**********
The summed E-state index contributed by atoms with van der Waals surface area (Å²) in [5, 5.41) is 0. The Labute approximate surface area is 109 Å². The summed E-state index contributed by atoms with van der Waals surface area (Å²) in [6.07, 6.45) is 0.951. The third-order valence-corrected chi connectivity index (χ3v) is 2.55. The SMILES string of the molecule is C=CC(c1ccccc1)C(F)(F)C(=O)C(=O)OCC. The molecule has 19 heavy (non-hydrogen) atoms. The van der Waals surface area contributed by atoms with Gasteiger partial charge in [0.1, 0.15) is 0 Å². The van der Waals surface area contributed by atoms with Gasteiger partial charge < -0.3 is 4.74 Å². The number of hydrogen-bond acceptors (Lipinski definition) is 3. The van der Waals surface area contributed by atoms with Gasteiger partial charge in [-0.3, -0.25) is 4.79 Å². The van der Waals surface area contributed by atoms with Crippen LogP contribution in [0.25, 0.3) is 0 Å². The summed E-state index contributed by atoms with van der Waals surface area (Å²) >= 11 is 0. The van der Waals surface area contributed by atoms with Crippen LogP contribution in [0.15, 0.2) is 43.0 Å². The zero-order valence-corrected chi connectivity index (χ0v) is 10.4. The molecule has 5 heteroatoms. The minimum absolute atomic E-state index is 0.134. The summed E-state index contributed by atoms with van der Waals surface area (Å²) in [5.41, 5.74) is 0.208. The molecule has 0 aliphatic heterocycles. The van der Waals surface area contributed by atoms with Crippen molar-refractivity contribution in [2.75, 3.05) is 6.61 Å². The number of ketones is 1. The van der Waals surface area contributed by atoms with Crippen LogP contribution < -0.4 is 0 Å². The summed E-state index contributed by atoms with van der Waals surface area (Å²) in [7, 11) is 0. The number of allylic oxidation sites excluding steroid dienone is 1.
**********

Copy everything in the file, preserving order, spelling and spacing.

The summed E-state index contributed by atoms with van der Waals surface area (Å²) in [5, 5.41) is 0. The Labute approximate surface area is 109 Å². The summed E-state index contributed by atoms with van der Waals surface area (Å²) in [6.07, 6.45) is 0.951. The third-order valence-corrected chi connectivity index (χ3v) is 2.55. The SMILES string of the molecule is C=CC(c1ccccc1)C(F)(F)C(=O)C(=O)OCC. The molecule has 19 heavy (non-hydrogen) atoms. The van der Waals surface area contributed by atoms with Gasteiger partial charge in [0.1, 0.15) is 0 Å². The van der Waals surface area contributed by atoms with Gasteiger partial charge < -0.3 is 4.74 Å². The number of hydrogen-bond acceptors (Lipinski definition) is 3. The van der Waals surface area contributed by atoms with Gasteiger partial charge in [-0.3, -0.25) is 4.79 Å². The van der Waals surface area contributed by atoms with Crippen LogP contribution in [0.25, 0.3) is 0 Å². The summed E-state index contributed by atoms with van der Waals surface area (Å²) >= 11 is 0. The van der Waals surface area contributed by atoms with Crippen LogP contribution in [0.15, 0.2) is 43.0 Å². The zero-order valence-corrected chi connectivity index (χ0v) is 10.4. The molecule has 5 heteroatoms. The minimum absolute atomic E-state index is 0.134. The summed E-state index contributed by atoms with van der Waals surface area (Å²) in [5.41, 5.74) is 0.208. The molecule has 0 aliphatic heterocycles. The van der Waals surface area contributed by atoms with Crippen molar-refractivity contribution in [2.75, 3.05) is 6.61 Å². The number of ketones is 1. The van der Waals surface area contributed by atoms with Crippen LogP contribution < -0.4 is 0 Å². The summed E-state index contributed by atoms with van der Waals surface area (Å²) in [7, 11) is 0. The number of allylic oxidation sites excluding steroid dienone is 1.